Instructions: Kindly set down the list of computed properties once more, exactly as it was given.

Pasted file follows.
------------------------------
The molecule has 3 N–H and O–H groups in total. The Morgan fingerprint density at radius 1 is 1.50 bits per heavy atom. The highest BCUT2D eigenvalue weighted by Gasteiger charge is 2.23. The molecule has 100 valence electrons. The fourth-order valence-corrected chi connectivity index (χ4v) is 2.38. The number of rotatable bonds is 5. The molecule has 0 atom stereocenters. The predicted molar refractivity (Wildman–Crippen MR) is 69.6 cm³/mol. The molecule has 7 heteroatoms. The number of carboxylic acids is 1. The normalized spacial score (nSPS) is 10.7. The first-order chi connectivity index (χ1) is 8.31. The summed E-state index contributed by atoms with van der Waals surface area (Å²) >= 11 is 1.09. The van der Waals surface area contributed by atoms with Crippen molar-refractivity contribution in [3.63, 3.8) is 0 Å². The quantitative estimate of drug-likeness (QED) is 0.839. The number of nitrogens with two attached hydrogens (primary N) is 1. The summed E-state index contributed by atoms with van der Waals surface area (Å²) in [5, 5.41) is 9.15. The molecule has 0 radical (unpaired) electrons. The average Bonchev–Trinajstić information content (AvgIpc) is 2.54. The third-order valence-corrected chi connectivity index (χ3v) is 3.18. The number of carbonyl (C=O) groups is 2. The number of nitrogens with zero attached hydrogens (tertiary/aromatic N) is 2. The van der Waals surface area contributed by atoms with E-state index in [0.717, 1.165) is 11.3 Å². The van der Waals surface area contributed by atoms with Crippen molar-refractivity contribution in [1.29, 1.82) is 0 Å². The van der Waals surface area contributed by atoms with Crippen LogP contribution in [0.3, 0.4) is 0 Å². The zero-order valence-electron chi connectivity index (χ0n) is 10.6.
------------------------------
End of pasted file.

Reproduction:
The molecule has 3 N–H and O–H groups in total. The Morgan fingerprint density at radius 1 is 1.50 bits per heavy atom. The highest BCUT2D eigenvalue weighted by Gasteiger charge is 2.23. The molecule has 100 valence electrons. The fourth-order valence-corrected chi connectivity index (χ4v) is 2.38. The number of rotatable bonds is 5. The molecule has 0 atom stereocenters. The predicted molar refractivity (Wildman–Crippen MR) is 69.6 cm³/mol. The molecule has 7 heteroatoms. The number of carboxylic acids is 1. The normalized spacial score (nSPS) is 10.7. The first-order chi connectivity index (χ1) is 8.31. The summed E-state index contributed by atoms with van der Waals surface area (Å²) >= 11 is 1.09. The van der Waals surface area contributed by atoms with Crippen molar-refractivity contribution in [3.63, 3.8) is 0 Å². The quantitative estimate of drug-likeness (QED) is 0.839. The number of nitrogens with two attached hydrogens (primary N) is 1. The summed E-state index contributed by atoms with van der Waals surface area (Å²) in [5, 5.41) is 9.15. The molecule has 0 radical (unpaired) electrons. The average Bonchev–Trinajstić information content (AvgIpc) is 2.54. The third-order valence-corrected chi connectivity index (χ3v) is 3.18. The number of carbonyl (C=O) groups is 2. The number of nitrogens with zero attached hydrogens (tertiary/aromatic N) is 2. The van der Waals surface area contributed by atoms with E-state index in [0.717, 1.165) is 11.3 Å². The van der Waals surface area contributed by atoms with Crippen molar-refractivity contribution in [1.29, 1.82) is 0 Å². The van der Waals surface area contributed by atoms with Crippen LogP contribution in [0.3, 0.4) is 0 Å². The zero-order valence-electron chi connectivity index (χ0n) is 10.6.